And they not only broke MD5, they broke lots of other hash functions that had been modeled on MD5. So it was a major breakthrough. It doesn't mean hash functions are impossible in principle. In fact, it seems quite likely that you can build good hash functions.

NIST, who has gotten a little gun-shy about some of this, has started a competition for a new hash function for a national standard. It's called the SHA-3 competition. We had submitted an entry for MIT here as part of that. We're not in the finalist running, but there's a lot of good candidates who are. And it's just an interesting competition.

So hash functions took a beating there, went in a new direction. The field has really blossomed. I mean, there's lots and lots of wonderful stuff happening in cryptography. I don't have time to tell you about everything. If I did, then we'd go into an hour lecture in each of these topics.

There's just lots and lots of interesting applications, theoretical foundations, development of definitions, oblivious transfer key linkage, proxy encryption payment systems, whatever. So there's lots of interesting stuff. A typical crypto conference will have talks on many of these topics.

So the field has blossomed. It's not just the same refinements of the same notions we started with encryption signatures. But there's lots of application-- multiparty computation, what happens when you start losing your keys, and doing other kinds of weird things like oblivious transfer. Can I give you a message, and such. I won't even define it right now. But lots of fun stuff.

So I'm going to talk about four of them-- zero-knowledge proofs, payment systems, voting systems, and homomorphic encryptions. So the first one, I didn't have anything to do with. But it's such beautiful stuff I can't help but mention it. So I'll talk about that. And then payment systems, voting systems, and homomorphic encryptions, which I had some connection with.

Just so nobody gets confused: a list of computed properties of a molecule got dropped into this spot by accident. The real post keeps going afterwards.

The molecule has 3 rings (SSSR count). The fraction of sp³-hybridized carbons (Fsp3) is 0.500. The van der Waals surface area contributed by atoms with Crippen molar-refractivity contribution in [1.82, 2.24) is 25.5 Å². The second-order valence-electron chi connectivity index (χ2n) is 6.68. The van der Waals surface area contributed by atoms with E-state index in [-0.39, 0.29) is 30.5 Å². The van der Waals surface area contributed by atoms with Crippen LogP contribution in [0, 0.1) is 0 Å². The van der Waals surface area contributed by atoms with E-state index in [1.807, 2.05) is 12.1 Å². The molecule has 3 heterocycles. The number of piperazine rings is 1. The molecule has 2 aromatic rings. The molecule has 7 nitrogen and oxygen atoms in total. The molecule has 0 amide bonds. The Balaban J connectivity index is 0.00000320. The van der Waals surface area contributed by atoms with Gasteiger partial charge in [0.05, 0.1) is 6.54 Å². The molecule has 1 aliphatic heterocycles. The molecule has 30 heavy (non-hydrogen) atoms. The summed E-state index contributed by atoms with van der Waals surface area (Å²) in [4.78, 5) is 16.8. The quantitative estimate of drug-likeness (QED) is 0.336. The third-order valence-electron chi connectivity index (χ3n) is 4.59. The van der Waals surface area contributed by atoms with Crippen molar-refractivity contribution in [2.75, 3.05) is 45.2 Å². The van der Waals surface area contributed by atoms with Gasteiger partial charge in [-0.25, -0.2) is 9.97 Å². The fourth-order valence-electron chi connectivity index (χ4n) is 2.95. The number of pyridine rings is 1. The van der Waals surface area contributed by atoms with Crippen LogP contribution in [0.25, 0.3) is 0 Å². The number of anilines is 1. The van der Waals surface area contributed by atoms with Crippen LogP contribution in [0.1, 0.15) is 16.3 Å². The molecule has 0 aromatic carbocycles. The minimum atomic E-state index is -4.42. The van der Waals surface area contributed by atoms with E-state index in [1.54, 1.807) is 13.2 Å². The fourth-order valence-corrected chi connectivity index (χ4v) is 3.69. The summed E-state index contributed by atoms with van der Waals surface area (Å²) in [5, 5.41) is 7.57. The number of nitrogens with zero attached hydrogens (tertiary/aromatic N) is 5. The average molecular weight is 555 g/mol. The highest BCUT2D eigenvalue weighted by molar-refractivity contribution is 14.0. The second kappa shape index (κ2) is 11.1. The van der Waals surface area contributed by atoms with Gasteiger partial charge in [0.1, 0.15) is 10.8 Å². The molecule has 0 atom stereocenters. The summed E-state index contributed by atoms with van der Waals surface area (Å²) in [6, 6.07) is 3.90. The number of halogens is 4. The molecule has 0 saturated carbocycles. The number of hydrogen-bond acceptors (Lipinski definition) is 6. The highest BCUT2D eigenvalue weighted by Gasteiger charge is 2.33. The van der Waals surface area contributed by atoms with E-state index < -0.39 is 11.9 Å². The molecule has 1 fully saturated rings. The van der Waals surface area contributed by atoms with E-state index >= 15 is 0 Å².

Zero-knowledge proofs-- so this is a notion developed by Professors Goldwasser, Micali, and Rackoff, and refined by Goldreich, Micali, and Wigderson. So I sort of wrote a haiku here to describe it. I'll try it out. So the definition is, "I can convince you that I know a solution to a hard problem"-- like factoring, I know the factor of some number, maybe-- "while telling you nothing about the solution itself." So I can tell you that I've got it, and that if I gave it to you, you would know that was it. But I'm not going to give it to you.

You're not going to see it. You're going to be frustrated. But you'll know that I've got it, and I've got it right. Beautiful notion, wonderful notion-- and even if you're very skeptical, I can convince you. We have more dialogue.

So it's a beautiful notion-- has lots and lots of applications within cryptography. Secrets are the essence of cryptography. This shows how to keep a secret while using it to convince somebody that you've got it. So having secrets lost when you're working with them is the bane of cryptographers. And this shows that you can keep a secret and still use it effectively for the purpose of convincing someone that you've got it-- wonderful work.